Since moving to Winnipeg, though, and with family being my top priority, it feels like I’ve had very little opportunity develop and nurture my identity as an individual within the city. It’s silly, really, to think about consciously seeking out this time, because it doesn’t really work that way. You develop relationships by living them. And of course, I truly would never trade family life away to have the chance to be a swingin’ 20-something single now.
But my moment in Osborne Village last night made me think, it’s more than just the “who am I?” time in Winnipeg that I feel I’ve not had enough of. I think it’s the impossibility of having established any relationship with the Winnipeg that existed here before I did. I realize this is getting pretty abstract, and I’m not even sure I totally grasp what this sense of missing is. Maybe it’s some broad, civic incarnation of FOMO. How could I have been here, while also having those wonderful experiences on the other side of the country at the same time? Es imposible.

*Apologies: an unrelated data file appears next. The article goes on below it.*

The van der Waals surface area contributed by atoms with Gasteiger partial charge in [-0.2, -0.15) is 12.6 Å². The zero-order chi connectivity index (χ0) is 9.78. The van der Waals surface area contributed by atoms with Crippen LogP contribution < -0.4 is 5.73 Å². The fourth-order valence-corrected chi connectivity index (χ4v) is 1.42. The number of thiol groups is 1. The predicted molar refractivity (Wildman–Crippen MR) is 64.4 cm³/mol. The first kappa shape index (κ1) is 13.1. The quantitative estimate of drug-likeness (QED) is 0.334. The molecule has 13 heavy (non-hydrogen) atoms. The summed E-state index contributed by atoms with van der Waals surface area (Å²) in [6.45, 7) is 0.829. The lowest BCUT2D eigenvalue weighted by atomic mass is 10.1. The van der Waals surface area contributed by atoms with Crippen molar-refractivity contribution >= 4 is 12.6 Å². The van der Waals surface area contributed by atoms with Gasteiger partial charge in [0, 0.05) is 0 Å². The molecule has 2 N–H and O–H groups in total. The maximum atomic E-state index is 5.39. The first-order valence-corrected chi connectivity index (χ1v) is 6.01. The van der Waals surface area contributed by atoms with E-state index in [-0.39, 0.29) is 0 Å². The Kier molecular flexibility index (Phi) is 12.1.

It’s an interesting exercise in my imagination, though. What would it have been like to spend my 20s here? Where would I have made my stomping grounds? Which pub would have been “my local”? What concerts would I have seen, and at which venues? When I hear Winnipeggers my age talk about the bars they used to go to (and the drink specials… oh, the drink specials!) and the events that stand out in their memories, I sometimes have a moment of regret that I can’t actually relate to any of it.
Because I am interested in the city as a fascinating place, worthy of getting to know, I’ve become pretty good at recognizing Winnipeg-specific references (I probably even cut the mustard sometimes!). But I realize there are things that no amount of YouTube will be able to teach me. I will never really know what it was like to grow up here. And I suppose the inherent sadness in that comes from the fact that likewise, no one here will really ever know what it was like to grow up where I did. Why should the the inability to relate on such an inconsequential level matter? I really don’t know.